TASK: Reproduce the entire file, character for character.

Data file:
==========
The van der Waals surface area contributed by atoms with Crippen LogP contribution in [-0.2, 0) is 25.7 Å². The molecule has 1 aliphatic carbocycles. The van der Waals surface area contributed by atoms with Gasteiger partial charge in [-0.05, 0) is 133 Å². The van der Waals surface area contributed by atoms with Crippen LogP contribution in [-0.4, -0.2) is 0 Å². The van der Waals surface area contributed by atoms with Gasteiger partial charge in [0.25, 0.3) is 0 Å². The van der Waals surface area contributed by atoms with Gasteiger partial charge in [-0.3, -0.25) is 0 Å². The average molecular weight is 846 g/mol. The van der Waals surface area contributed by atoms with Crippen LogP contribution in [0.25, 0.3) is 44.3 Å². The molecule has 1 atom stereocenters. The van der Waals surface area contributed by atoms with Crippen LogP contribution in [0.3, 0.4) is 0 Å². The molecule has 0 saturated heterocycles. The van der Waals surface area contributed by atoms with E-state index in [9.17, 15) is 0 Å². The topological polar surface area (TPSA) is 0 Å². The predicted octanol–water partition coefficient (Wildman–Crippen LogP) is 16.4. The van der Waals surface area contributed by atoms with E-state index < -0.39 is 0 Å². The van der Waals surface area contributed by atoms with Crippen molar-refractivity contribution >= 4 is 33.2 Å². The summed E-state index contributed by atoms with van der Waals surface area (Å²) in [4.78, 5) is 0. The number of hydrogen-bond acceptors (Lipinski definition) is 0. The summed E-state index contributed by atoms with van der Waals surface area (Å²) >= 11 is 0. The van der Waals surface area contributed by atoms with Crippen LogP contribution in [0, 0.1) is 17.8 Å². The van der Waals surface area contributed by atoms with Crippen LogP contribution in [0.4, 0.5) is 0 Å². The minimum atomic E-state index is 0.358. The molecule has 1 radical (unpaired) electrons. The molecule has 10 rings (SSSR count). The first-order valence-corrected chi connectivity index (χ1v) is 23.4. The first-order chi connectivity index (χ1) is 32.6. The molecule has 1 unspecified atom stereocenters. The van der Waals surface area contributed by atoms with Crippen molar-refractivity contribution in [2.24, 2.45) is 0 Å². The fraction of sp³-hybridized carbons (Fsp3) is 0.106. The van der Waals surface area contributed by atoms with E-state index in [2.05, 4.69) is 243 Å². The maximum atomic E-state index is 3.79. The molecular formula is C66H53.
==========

The van der Waals surface area contributed by atoms with Crippen LogP contribution in [-0.2, 0) is 25.7 Å². The molecule has 1 aliphatic carbocycles. The van der Waals surface area contributed by atoms with Gasteiger partial charge in [-0.05, 0) is 133 Å². The van der Waals surface area contributed by atoms with Crippen LogP contribution in [-0.4, -0.2) is 0 Å². The van der Waals surface area contributed by atoms with Gasteiger partial charge in [0.25, 0.3) is 0 Å². The van der Waals surface area contributed by atoms with Gasteiger partial charge in [-0.3, -0.25) is 0 Å². The average molecular weight is 846 g/mol. The van der Waals surface area contributed by atoms with Crippen LogP contribution in [0.25, 0.3) is 44.3 Å². The molecule has 1 atom stereocenters. The van der Waals surface area contributed by atoms with Crippen LogP contribution in [0.3, 0.4) is 0 Å². The molecule has 0 saturated heterocycles. The van der Waals surface area contributed by atoms with E-state index in [9.17, 15) is 0 Å². The topological polar surface area (TPSA) is 0 Å². The predicted octanol–water partition coefficient (Wildman–Crippen LogP) is 16.4. The van der Waals surface area contributed by atoms with E-state index < -0.39 is 0 Å². The van der Waals surface area contributed by atoms with Crippen molar-refractivity contribution >= 4 is 33.2 Å². The summed E-state index contributed by atoms with van der Waals surface area (Å²) in [4.78, 5) is 0. The number of hydrogen-bond acceptors (Lipinski definition) is 0. The summed E-state index contributed by atoms with van der Waals surface area (Å²) >= 11 is 0. The van der Waals surface area contributed by atoms with Crippen LogP contribution in [0, 0.1) is 17.8 Å². The van der Waals surface area contributed by atoms with Crippen LogP contribution in [0.4, 0.5) is 0 Å². The minimum atomic E-state index is 0.358. The molecule has 1 radical (unpaired) electrons. The molecule has 10 rings (SSSR count). The first-order valence-corrected chi connectivity index (χ1v) is 23.4. The first-order chi connectivity index (χ1) is 32.6. The molecule has 1 unspecified atom stereocenters. The van der Waals surface area contributed by atoms with Crippen molar-refractivity contribution in [2.24, 2.45) is 0 Å². The fraction of sp³-hybridized carbons (Fsp3) is 0.106. The van der Waals surface area contributed by atoms with E-state index in [2.05, 4.69) is 243 Å². The maximum atomic E-state index is 3.79. The molecular formula is C66H53.